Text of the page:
The art of autoresponders (part 1)

Armijn Hemel, April 20, 2009, 6955 views.

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Every once in a while some of our customers go offline for an extended period of time, for things like vacation. Because most of them have a job that has something to do with the Internet a lot of communication is done via email. When our customers are not online for a few days they want to let people know they are not available, without them wondering why they don't get an answer, so we were asked to let our mailserver send autoresponses.

Sending an autoresponse sounds quite trivial: process the incoming mail, send a reply and you're done. But, as always, the devil is in the details. The hard part of sending an autoresponse is to only send it when it is actually needed. Examples of mails that should not be autoreplied are:

  • mailing list posts
  • automatically generated mails (cron job mails, bounces, newsletters)
  • spams
  • mail from other people that you have already autoresponded to (they usually know after the first mail that you are not there)

One thing you have to keep in mind when making an autoresponder is that it is better to not send an autoresponse to an address that should have gotten one, than to falsely send an autoresponse to an address that should not have gotten one. It is better to err on the safe side and not send anything (compare this to a spamfilter, where you'd rather let a spam pass, than reject legitimate mail).

Sending an autoresponse comes down to determining as fast as possible if you need to send an autoresponse. The mails we get on our systems that don't need to be replied to can be divided in various categories. The categories are listed below, roughly sorted by appearance.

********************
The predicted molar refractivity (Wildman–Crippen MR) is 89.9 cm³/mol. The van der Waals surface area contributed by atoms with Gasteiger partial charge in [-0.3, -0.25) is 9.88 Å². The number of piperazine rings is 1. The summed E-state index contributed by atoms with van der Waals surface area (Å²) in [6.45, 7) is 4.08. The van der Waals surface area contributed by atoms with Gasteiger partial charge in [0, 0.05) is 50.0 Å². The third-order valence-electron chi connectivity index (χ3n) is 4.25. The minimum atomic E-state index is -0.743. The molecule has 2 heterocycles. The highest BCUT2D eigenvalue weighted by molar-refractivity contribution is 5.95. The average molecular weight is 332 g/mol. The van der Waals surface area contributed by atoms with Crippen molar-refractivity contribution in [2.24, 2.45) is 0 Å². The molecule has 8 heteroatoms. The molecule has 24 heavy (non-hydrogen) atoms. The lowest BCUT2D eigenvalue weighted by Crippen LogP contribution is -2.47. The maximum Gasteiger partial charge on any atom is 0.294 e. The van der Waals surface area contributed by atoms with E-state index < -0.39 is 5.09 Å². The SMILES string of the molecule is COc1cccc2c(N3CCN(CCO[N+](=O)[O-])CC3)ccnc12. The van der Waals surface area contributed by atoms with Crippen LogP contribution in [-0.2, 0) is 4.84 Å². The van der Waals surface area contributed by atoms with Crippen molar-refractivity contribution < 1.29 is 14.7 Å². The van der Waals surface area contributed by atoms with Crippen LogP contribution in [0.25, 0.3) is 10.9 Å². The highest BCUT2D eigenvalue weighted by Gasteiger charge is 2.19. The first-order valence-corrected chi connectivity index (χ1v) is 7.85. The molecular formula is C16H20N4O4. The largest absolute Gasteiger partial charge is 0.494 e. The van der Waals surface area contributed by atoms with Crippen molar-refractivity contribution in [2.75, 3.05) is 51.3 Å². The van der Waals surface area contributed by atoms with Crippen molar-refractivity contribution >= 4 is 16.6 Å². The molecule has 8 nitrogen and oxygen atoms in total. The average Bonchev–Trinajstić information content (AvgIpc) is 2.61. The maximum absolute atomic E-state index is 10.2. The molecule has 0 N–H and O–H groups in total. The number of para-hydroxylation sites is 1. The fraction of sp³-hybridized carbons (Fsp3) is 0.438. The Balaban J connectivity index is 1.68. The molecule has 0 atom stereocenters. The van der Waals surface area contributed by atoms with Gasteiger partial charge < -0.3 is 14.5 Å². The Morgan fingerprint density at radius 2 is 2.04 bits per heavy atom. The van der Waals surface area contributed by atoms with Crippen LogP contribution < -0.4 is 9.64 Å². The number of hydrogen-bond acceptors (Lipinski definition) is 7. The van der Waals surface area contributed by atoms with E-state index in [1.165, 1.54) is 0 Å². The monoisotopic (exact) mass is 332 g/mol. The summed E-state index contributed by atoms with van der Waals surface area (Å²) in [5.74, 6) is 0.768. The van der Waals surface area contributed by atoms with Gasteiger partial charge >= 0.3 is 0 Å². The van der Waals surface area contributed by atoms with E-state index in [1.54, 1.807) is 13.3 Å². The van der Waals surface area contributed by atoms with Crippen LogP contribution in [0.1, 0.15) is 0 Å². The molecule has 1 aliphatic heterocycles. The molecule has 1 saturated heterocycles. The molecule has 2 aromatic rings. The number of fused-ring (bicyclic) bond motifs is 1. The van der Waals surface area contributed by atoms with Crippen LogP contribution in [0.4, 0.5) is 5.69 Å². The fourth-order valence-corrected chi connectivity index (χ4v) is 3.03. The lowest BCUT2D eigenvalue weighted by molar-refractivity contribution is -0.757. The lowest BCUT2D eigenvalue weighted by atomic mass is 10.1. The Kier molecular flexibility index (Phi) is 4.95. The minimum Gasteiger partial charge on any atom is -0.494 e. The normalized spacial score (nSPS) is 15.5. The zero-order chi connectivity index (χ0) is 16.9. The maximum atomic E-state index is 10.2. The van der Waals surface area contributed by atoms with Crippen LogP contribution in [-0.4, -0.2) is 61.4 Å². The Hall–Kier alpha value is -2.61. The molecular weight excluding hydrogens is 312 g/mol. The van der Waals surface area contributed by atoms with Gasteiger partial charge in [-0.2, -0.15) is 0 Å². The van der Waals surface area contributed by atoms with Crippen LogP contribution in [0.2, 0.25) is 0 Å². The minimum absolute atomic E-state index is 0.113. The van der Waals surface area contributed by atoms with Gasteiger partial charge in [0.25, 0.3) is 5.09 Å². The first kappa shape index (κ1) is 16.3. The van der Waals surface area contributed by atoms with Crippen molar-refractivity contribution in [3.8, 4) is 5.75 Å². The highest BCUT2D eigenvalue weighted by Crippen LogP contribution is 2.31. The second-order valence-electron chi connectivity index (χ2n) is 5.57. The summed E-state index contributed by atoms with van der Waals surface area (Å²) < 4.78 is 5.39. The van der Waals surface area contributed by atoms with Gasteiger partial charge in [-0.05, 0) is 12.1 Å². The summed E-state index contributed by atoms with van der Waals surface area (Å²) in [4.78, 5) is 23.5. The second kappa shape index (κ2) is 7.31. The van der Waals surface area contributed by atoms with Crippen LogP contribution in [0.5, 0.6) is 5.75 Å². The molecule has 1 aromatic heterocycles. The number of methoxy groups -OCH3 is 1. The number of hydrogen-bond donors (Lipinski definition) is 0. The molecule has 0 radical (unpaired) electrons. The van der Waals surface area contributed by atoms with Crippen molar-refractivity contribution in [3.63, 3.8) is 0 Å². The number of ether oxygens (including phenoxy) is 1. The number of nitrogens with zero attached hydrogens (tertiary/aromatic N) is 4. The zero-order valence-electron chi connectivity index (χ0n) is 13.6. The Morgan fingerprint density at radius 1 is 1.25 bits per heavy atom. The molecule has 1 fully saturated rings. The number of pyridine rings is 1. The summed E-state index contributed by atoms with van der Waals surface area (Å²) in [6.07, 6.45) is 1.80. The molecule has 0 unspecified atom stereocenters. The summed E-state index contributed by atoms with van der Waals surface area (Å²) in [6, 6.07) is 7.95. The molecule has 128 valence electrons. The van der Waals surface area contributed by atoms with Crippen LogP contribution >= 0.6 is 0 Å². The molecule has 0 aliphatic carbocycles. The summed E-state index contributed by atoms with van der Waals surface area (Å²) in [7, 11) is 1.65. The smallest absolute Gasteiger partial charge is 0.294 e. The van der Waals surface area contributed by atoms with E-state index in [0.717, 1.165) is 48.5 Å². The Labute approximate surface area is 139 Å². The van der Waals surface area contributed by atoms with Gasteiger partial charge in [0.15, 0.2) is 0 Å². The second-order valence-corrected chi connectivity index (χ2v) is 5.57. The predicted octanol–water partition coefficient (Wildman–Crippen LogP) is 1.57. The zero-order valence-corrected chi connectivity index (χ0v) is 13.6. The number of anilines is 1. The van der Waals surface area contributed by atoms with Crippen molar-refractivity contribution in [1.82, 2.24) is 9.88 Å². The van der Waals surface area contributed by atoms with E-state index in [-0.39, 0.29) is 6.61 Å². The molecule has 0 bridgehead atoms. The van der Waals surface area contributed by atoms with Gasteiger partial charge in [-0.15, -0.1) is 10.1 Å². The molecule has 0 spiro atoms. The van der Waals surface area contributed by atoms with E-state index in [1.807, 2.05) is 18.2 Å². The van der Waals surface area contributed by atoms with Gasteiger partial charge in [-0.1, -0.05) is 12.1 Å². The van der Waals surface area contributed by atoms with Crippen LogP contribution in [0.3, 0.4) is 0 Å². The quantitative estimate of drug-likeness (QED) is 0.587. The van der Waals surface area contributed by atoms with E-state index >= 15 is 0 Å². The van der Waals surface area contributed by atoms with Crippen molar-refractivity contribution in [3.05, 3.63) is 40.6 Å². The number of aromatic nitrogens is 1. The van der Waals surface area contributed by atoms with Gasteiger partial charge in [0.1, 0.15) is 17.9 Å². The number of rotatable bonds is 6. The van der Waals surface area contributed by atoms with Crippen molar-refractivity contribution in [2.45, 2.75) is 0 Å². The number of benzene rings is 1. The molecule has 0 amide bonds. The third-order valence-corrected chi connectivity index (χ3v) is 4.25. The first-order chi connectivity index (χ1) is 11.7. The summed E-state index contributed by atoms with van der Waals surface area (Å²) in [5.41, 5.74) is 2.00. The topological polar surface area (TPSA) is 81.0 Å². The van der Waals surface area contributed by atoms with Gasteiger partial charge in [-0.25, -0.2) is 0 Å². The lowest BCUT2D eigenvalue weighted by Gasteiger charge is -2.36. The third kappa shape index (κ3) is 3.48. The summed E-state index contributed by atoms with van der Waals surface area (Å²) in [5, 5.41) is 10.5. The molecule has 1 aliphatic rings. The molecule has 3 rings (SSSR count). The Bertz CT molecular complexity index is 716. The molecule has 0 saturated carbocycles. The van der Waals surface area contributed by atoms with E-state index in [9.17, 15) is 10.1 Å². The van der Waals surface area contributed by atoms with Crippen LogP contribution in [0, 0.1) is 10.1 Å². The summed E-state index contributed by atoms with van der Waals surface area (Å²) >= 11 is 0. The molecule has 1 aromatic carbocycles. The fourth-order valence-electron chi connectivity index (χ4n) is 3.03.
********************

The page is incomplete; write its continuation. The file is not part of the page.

A large amount of mails are spams. There is no need to send an autoresponse to the sender of a spam message, since headers are often faked. If the mail would actually reach the spammer you don't want them to verify that your account actually works. Of course, An autoresponder is not the right place to determine if a mail is spam. This should be done by programs such as SpamAssassin. SpamAssassin sets a few headers that indicate if a mail is spam or not (depending on the configuration of SpamAssassin):

  • X-Spam-Flag is set to YES if a mail is spam or likely a spam ("spammy")
  • X-Spam-Score has the spam score as determined by SpamAssassin

In our experience a mail that is marked as "spammy" is nearly always a spam, so when X-Spam-Flag is set to YES you can easily ignore the mail and not send an autoresponse.

It also helps a lot to have tight anti-spam measures, such as greylisting, SMTP checks and so on.


Bounces are sent by mail servers as a response to incorrectly addressed mails or indicate other errors. These are machine generated and it makes no sense to autorespond to these mails.

Mailing lists

It is very irritating when a mail on a mailinglist triggers someone's autoresponder and the autoresponse is sent to the whole list, triggering angry posts, which are then autoresponded, an so on. This is unnecesary since most proper lists set headers with list information with which you can easily determine if a mail was sent on a list, such as List-Id, List-Unsubscribe, List-Help, List-Info and more. Other mailing lists might have other headers.


The Auto-Submitted header is fairly recent. It is described in RFC 3834 (Recommendations for Automatic Responses to Electronic Mail). The standard defines a few default values, namely auto-generated (for mails that are generated by a system), auto-replied (specifically for autoreplies) and no (for user generated mails). There are more and more systems that are adding support for this header, both when they send mails, as well as process mails.